As I write this, twenty of our church’s teens are at the Iowa Regular Baptist Camp. A total of 550 senior high young people are there, accompanied by 150 counselors, staff, and administrative personnel. Our camp is committed to the same doctrine and values that our church holds dear. We send our teens with confidence, knowing that they will be challenged to make personal decisions of eternal consequence. Some will get saved; others will respond to the call of God to full-time ministry, perpetuating our heritage. All will be confronted with the Word of God to live godly lives in an ungodly world. Our camp is owned by the Iowa Association of Regular Baptist Churches. None of our churches on its own could manage and staff a camp of this size and caliber, but together we can. What a tremendous blessing! Our families and churches are strengthened through this unique Associational ministry.
What we’ve got is “neat”! Benefits of our Association are numerous and incredible. The ordination of a man to the gospel ministry is an extremely important function of the local church. To gather a council of trusted men from Association churches to help examine the candidate for his doctrinal orthodoxy is wise and helpful. And when churches find themselves embroiled in struggles that they seemingly cannot resolve, it is of great benefit to enlist the help of wise, impartial people of churches like their own. Unfortunately this practice is probably not employed as often as it should be. When assisting prospective new members of his church, a pastor should make it a practice to call the former churches. He could discover where the prospects are spiritually so the baton can be effectively passed in guiding them to spiritual maturity. The pastor may also discover that a prospect is running from discipline or is perpetually discontented.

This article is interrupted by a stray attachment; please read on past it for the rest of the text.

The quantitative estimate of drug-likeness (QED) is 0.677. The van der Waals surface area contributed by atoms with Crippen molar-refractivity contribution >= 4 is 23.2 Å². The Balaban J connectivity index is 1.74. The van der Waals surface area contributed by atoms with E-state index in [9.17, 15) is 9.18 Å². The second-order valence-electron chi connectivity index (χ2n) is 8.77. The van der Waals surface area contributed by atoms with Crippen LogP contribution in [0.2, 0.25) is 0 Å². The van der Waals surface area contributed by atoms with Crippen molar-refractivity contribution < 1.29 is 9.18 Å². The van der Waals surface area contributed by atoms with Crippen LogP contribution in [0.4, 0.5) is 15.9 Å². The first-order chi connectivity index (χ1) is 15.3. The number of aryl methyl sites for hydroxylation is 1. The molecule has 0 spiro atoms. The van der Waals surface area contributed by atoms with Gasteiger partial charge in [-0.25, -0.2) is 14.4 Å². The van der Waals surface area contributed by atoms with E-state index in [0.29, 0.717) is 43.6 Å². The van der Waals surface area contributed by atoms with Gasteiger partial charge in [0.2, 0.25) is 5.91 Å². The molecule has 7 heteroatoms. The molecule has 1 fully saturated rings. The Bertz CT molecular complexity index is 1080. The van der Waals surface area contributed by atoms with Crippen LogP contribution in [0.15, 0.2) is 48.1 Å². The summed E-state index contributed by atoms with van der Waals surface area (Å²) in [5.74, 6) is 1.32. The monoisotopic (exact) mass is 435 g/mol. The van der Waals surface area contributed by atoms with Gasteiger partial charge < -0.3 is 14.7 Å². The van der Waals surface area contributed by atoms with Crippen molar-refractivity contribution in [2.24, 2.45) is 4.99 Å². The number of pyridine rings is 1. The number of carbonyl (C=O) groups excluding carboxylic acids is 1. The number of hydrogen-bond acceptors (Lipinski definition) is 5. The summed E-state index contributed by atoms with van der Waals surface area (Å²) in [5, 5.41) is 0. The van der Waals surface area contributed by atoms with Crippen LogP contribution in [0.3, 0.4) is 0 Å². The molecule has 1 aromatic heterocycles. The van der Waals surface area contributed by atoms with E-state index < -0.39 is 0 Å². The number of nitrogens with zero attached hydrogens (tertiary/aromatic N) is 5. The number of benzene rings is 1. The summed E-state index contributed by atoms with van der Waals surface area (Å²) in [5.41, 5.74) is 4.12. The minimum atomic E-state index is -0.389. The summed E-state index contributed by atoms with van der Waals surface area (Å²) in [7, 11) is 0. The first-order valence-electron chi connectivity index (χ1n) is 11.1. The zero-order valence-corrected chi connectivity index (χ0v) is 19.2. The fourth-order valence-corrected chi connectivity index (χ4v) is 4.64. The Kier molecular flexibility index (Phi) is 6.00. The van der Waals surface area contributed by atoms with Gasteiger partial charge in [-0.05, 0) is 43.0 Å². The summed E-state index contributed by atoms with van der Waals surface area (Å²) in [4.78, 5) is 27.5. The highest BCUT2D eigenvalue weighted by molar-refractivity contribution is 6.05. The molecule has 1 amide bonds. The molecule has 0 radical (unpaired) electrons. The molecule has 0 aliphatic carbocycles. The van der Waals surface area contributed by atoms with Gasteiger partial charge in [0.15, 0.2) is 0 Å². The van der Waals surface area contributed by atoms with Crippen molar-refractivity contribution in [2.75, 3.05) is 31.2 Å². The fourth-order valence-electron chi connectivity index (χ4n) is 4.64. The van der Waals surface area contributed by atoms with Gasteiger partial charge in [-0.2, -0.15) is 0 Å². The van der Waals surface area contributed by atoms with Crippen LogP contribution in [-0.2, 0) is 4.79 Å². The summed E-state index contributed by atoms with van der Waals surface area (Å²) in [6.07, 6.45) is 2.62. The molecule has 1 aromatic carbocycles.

A church without a pastor often reaches out to an association representative for help. The representative will not just give the church a list of names but will counsel the church candidate committee concerning the process and help them make wise, informed decisions concerning a potential shepherd for their flock. I have received good help as I have searched for an associate from time to time. I have benefited greatly from checking out prospects with colleagues in sister churches around the prospects to determine their reputations.
An association can and does sound collective warnings to those who may deviate doctrinally or adopt trendy, pragmatic methodology. The cautions from Associational brethren help us keep from careening into the radical “ditch.”
New Testament model
Much has changed in the last two thousand years, but the New Testament gives us examples of churches that banded together to solve a doctrinal dilemma or to help a church in dire financial straits due to a natural disaster or persecution. Churches at that early stage did not have an official association of churches. But it was natural and helpful for them to work together for the purpose of strengthening and advancing the cause of Christ. Christians personally, and churches collectively, benefited.
To me, the value in an association of churches of like faith and practice has not diminished but rather has increased. I am personally grateful for the association I have—and that my church has—with Regular Baptists in my area, in Iowa, in America, and around the world. The older I get, the longer I pastor, and the more I think about it, I realize that what Tom said, “What ya’ll have is neat,” is exactly right!
Miles M. Grismore pastors Faith Baptist Church, Mason City, Iowa.